OBJECTIVE: To investigate the combined influence on respiratory health of smoking and exposure in an aluminium potroom. METHODS: In a cross sectional study of 75 potroom workers (23 never smokers, 38 current smokers, 14 ex-smokers) and 56 controls in the same plant (watchmen, craftsmen, office workers, laboratory employees; 18 non-smokers, 21 current smokers, 17 ex-smokers), prevalences of respiratory symptoms and spirometric indices were compared. RESULTS: Smokers in the potroom group had a lower prevalence of respiratory symptoms than never smokers or ex-smokers, which was significant for wheezing (2.6% v 17.4% and 28.6% respectively, both p < 0.01), whereas respiratory symptoms in controls tended to be highest in smokers (NS). No effects of potroom work on the prevalence of respiratory symptoms could be detected. In potroom workers, impairment of lung function due to occupational exposure was found only in non-smokers, with lower results for forced vital capacity (FVC) (98.8% predicted), forced expiratory volume in one second (FEV1) (96.1% predicted) and peak expiratory flow (PEF) (80.2% predicted) compared with controls (114.2, 109.9, and 105.9% predicted; each p < 0.001). Conversely, effects of smoking on lung function were only detectable in non-exposed controls (current smokers v non-smokers: FVC 98.8% v 114.2% predicted; p < 0.01; FEV1 95.5 v 109.9% predicted; p < 0.05). CONCLUSIONS: In a cross sectional survey such as this, the effects of both smoking and occupational exposure on respiratory health may be masked in subjects with both risk factors. This is probably due to strong selection processes which result in least susceptible subjects continuing to smoke and working in an atmosphere with respiratory irritants.  (+info)

Application of mixed models to assess exposures monitored by construction workers during hot processes. (12/621)

Particulate exposures were assessed among construction workers engaged in hot processes in four jobs (boilermakers, ironworkers, pipefitters and welder-fitters) at nine sites in the U.S. After being trained by occupational hygienists, the workers obtained shift-long personal samples at each site for total particulates (TP). Selected samples were also assayed for manganese (Mn), nickel (Ni), and chromium (Cr). Workers provided information about process- and task-related covariates that were present on the days of monitoring. Data were investigated with mixed-model regression analyses that designated the jobs and covariates as fixed effects and the worker and error terms as random effects. Results indicated that the within-worker variance components, but not the between-worker variance components, could be pooled among jobs. Mean air levels for a given agent varied by roughly six to 100 fold among the jobs, with boilermakers and ironworkers experiencing much higher levels of TP and Mn than pipefitters and welder-fitters. Limited data also suggested that welder-fitters were exposed to greater levels of Ni and Cr than pipefitters. Sufficient sample sizes were available to evaluate the effects of covariates upon exposures to TP and Mn. As expected, processes involving more than 50% hot work led to substantially higher levels of TP and Mn than those involving shorter durations of hot work. Local-exhaust or mechanical ventilation reduced exposure to TP (but not Mn) by as much as 44%, and shielded or manual arc welding increased exposure to Mn (but not TP) by about 80%. Parameters estimated with these mixed models were used to calculate probabilities that workers were exposed at levels above U.S. occupational exposure limits (OELs). Regarding TP and Mn, these calculations suggested that 26-95% of exposures to boilermakers and pipefitters and 2-13% of exposures to pipefitters and welder-fitters exceeded the current Threshold Limit Values. Among welder-fitters, limited data also pointed to probabilities of 2-50% for exceeding particular OELs for Ni and Cr. Using the significance of the estimated random-worker effects as a gauge for the uniformity of exposure within a job, administrative or engineering changes appear appropriate for reducing exposures to boilermakers and ironworkers, while individual personal environments should be investigated for pipefitters and welder-fitters.  (+info)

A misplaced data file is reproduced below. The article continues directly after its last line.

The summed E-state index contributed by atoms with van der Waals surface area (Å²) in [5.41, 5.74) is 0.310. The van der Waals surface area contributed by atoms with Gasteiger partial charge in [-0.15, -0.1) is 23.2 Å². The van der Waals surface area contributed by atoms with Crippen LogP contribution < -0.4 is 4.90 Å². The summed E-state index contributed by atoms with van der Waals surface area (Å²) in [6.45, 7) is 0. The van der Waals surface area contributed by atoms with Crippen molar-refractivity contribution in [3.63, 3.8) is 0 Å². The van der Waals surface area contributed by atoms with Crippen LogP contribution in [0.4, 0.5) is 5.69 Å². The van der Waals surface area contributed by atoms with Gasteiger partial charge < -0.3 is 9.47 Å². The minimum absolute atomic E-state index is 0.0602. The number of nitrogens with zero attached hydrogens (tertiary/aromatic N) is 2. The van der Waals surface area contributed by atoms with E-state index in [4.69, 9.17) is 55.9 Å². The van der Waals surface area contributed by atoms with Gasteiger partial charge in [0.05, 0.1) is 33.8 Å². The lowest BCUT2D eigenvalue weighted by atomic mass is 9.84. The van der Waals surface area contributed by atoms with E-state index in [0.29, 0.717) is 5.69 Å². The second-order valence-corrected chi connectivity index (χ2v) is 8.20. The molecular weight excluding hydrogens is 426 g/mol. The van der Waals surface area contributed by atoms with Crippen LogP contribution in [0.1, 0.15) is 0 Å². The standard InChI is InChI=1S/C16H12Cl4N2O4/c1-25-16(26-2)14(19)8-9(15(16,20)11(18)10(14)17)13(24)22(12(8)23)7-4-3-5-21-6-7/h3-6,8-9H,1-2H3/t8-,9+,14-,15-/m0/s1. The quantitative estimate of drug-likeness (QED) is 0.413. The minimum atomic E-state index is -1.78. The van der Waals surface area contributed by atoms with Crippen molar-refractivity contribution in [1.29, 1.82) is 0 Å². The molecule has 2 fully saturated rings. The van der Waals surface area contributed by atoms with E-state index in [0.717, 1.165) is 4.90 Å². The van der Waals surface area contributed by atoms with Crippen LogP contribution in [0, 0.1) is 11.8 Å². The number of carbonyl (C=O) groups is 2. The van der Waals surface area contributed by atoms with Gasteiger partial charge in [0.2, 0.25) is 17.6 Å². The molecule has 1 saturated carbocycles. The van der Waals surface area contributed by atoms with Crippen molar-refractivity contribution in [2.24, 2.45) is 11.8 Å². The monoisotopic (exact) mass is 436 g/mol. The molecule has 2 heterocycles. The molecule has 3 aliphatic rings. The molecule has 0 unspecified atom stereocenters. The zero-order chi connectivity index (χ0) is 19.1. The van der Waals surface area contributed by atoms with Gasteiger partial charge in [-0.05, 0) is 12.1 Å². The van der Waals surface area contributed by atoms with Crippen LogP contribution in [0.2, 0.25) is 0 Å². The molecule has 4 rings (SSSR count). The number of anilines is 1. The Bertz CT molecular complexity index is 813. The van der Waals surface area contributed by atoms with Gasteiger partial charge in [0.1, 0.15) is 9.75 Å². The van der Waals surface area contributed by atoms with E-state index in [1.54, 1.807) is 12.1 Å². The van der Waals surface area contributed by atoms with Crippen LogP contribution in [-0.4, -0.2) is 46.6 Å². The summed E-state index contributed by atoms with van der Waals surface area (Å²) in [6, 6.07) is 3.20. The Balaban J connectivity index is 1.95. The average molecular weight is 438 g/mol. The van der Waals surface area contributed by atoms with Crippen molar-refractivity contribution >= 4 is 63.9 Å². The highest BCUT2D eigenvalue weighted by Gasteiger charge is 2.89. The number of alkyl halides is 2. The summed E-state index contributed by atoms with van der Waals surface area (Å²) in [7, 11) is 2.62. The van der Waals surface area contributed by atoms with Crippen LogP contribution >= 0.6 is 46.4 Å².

Size distribution of bacterial and fungal bioaerosols in indoor air. (13/621)